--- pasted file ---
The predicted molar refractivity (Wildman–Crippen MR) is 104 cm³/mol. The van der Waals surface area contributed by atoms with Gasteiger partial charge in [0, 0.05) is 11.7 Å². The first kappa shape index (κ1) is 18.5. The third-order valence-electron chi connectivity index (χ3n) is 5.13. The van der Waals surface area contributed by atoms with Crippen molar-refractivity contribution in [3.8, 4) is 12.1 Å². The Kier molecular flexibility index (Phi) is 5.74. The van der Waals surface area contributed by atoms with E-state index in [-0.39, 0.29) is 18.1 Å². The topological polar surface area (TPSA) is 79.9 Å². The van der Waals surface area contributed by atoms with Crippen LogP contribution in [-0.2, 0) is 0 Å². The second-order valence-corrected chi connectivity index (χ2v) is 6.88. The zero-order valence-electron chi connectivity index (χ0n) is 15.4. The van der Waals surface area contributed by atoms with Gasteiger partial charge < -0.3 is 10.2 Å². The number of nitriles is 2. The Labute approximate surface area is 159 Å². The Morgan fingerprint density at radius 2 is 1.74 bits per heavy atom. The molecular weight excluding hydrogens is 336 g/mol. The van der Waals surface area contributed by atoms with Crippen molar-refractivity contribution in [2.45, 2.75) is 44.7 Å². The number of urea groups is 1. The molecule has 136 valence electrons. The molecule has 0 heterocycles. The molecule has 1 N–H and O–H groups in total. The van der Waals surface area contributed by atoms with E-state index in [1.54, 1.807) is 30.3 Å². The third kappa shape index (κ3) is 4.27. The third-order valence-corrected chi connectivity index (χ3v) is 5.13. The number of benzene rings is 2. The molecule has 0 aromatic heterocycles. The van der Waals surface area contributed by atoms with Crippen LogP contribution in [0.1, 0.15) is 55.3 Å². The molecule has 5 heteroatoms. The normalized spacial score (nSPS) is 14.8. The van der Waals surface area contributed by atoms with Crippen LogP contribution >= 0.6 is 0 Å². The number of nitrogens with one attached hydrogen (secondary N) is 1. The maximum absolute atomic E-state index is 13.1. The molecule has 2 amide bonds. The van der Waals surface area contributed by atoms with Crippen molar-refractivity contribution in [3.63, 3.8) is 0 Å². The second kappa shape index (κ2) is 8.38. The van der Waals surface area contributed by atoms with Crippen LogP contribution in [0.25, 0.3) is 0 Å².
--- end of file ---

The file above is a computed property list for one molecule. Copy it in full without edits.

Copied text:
The predicted molar refractivity (Wildman–Crippen MR) is 104 cm³/mol. The van der Waals surface area contributed by atoms with Gasteiger partial charge in [0, 0.05) is 11.7 Å². The first kappa shape index (κ1) is 18.5. The third-order valence-electron chi connectivity index (χ3n) is 5.13. The van der Waals surface area contributed by atoms with Crippen molar-refractivity contribution in [3.8, 4) is 12.1 Å². The Kier molecular flexibility index (Phi) is 5.74. The van der Waals surface area contributed by atoms with E-state index in [-0.39, 0.29) is 18.1 Å². The topological polar surface area (TPSA) is 79.9 Å². The van der Waals surface area contributed by atoms with Crippen LogP contribution in [-0.2, 0) is 0 Å². The second-order valence-corrected chi connectivity index (χ2v) is 6.88. The zero-order valence-electron chi connectivity index (χ0n) is 15.4. The van der Waals surface area contributed by atoms with Gasteiger partial charge < -0.3 is 10.2 Å². The number of nitriles is 2. The Labute approximate surface area is 159 Å². The Morgan fingerprint density at radius 2 is 1.74 bits per heavy atom. The molecular weight excluding hydrogens is 336 g/mol. The van der Waals surface area contributed by atoms with Crippen molar-refractivity contribution in [2.45, 2.75) is 44.7 Å². The number of urea groups is 1. The molecule has 136 valence electrons. The molecule has 0 heterocycles. The molecule has 1 N–H and O–H groups in total. The van der Waals surface area contributed by atoms with E-state index in [1.54, 1.807) is 30.3 Å². The third kappa shape index (κ3) is 4.27. The third-order valence-corrected chi connectivity index (χ3v) is 5.13. The number of benzene rings is 2. The molecule has 0 aromatic heterocycles. The van der Waals surface area contributed by atoms with Crippen LogP contribution in [0.1, 0.15) is 55.3 Å². The molecule has 5 heteroatoms. The normalized spacial score (nSPS) is 14.8. The van der Waals surface area contributed by atoms with Crippen LogP contribution >= 0.6 is 0 Å². The number of nitrogens with one attached hydrogen (secondary N) is 1. The maximum absolute atomic E-state index is 13.1. The molecule has 2 amide bonds. The van der Waals surface area contributed by atoms with Crippen molar-refractivity contribution in [3.63, 3.8) is 0 Å². The second kappa shape index (κ2) is 8.38. The van der Waals surface area contributed by atoms with Crippen LogP contribution in [0.25, 0.3) is 0 Å².